Creating a Community of Change in Kuwait
n-mu. In Arabic it means, “I grow.” Abdullah Alkhonaini, a 29-year-old civic activist and personal trainer, says the program’s name immediately caught his attention. n-mu is a pilot program that aims to bring diverse groups of young people in Kuwait into the civic arena. It is designed and implemented by Eurasia Foundation in collaboration with a local partner, en.v.
“In Kuwait, there is a thirst for this kind of activity and engagement,” Alkhonaini says. “[Many young people] have the feeling that they would love to change things but don’t really know how or where to start. So n-mu fits perfectly.”
Alkhonaini is one of seven Kuwaitis chosen to train and mentor groups of civic-minded youth aged 18 to 30. In October 2015, he joined other local change-makers for the inaugural “training of trainers” (ToT). Alkhonaini and his peers come from a diverse array of backgrounds — among them are a chef, a small business owner, a science fiction writer, and a scientist. They were selected by en.v for their passion and commitment to the growth of Kuwait and because of their active local involvement. Alkhonaini previously worked on the Sout Al Kuwait campaign, which promotes voting in parliamentary elections, and co-founded Raqib50, a non-profit that holds parlimentarians accountable by making their voting records accessible to the public.
Engaging youth is key for Kuwait’s future. People under 34 comprise 60 percent of the Kuwaiti population, but they often lack the opportunities and skills to contribute meaningfully to their country’s advancement. Through youth-led trainings and support for small-scale initiatives, n-mu aims to create a close-knit community of young civic actors working collectively towards positive change.
Learning Through Reflection
Through collaboration with international, regional, and local experts, EF developed a dynamic and interactive curriculum for n-mu. To ensure the training content was locally relevant, EF and en.v conducted an online youth survey and focus groups at local universities and NGOs. The responses informed the curriculum design and shed light on the issues that most concern Kuwaiti youth, including environmental protection, promoting diversity and mutual respect, cultural preservation, and youth empowerment.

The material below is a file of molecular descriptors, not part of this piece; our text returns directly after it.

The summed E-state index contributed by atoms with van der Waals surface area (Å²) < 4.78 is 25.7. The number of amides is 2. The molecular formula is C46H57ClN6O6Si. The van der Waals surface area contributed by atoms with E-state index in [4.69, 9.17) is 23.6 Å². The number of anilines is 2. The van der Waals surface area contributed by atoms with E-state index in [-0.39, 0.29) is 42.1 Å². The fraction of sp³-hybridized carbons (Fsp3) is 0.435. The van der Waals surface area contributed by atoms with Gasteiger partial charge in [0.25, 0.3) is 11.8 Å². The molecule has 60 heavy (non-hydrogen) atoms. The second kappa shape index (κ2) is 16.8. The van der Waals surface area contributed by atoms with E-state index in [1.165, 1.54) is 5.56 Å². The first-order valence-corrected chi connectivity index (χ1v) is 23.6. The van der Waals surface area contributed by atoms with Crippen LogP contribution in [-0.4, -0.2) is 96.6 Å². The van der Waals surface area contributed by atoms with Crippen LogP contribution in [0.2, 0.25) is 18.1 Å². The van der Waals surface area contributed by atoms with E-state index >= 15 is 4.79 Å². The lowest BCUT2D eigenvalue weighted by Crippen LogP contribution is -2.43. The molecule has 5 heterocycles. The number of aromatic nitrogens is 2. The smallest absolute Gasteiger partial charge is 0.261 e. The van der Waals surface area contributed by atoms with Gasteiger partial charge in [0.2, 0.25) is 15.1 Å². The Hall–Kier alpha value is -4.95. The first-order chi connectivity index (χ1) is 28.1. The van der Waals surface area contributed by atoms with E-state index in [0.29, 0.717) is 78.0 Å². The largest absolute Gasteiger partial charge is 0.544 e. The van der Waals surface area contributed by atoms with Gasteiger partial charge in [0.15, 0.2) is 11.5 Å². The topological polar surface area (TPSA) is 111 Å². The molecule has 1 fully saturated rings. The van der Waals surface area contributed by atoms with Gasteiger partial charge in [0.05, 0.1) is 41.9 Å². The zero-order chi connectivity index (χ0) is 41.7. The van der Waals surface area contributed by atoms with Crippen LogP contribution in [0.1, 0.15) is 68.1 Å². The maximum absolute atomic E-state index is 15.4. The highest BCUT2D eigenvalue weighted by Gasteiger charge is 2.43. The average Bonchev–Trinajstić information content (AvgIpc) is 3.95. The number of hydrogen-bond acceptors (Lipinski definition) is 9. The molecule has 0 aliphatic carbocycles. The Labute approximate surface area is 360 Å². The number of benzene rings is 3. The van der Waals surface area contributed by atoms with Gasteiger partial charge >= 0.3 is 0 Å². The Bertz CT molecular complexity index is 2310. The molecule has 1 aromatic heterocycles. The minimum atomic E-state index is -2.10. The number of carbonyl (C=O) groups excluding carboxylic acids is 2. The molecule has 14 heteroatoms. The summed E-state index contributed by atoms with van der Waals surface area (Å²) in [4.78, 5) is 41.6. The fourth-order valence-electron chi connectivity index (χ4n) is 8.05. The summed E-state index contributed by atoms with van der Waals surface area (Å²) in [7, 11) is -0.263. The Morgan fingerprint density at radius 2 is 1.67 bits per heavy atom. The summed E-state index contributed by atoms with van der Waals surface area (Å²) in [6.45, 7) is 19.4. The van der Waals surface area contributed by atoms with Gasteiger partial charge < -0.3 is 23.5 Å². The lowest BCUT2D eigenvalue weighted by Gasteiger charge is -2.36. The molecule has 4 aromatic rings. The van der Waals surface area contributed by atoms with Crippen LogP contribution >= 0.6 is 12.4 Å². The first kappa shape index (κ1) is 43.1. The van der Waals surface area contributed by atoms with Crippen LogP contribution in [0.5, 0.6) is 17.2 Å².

The curriculum is designed to help young people become more involved in their local communities and focuses on four key areas:
- critical thinking skills
- media literacy
Using innovative transformational education methodologies such as facilitation, experiential learning, and inquiry-based learning, n-mu offers opportunities for dynamic personal growth for every participant.
“It’s about building a community of learning,” says Deborah Bicknell, a veteran transformational educator with over twenty years’ experience and EF’s lead curriculum design and facilitation expert. “When teaching critical thinking, for example, I’m less interested in explaining what I think critical thinking is than in guiding participants through an experience of what it means to think critically,” she says, explaining that dynamic learning is more likely to result in a transformative experience for participants.
With this approach, Mr. Alkhonaini and his fellow facilitators use interactive games, exercises, and icebreakers to examine sensitive issues. Groups agree that all viewpoints are valid and that every person in the room has experiences and knowledge worth sharing. Because of the openness of the training sessions, participants are able to discuss topics — such as migrant workers, the difference between nationality and citizenship, and the negative effects of civic apathy — without judgment from their peers. And by having their opinions validated , participants gain confidence in themselves and their ideas.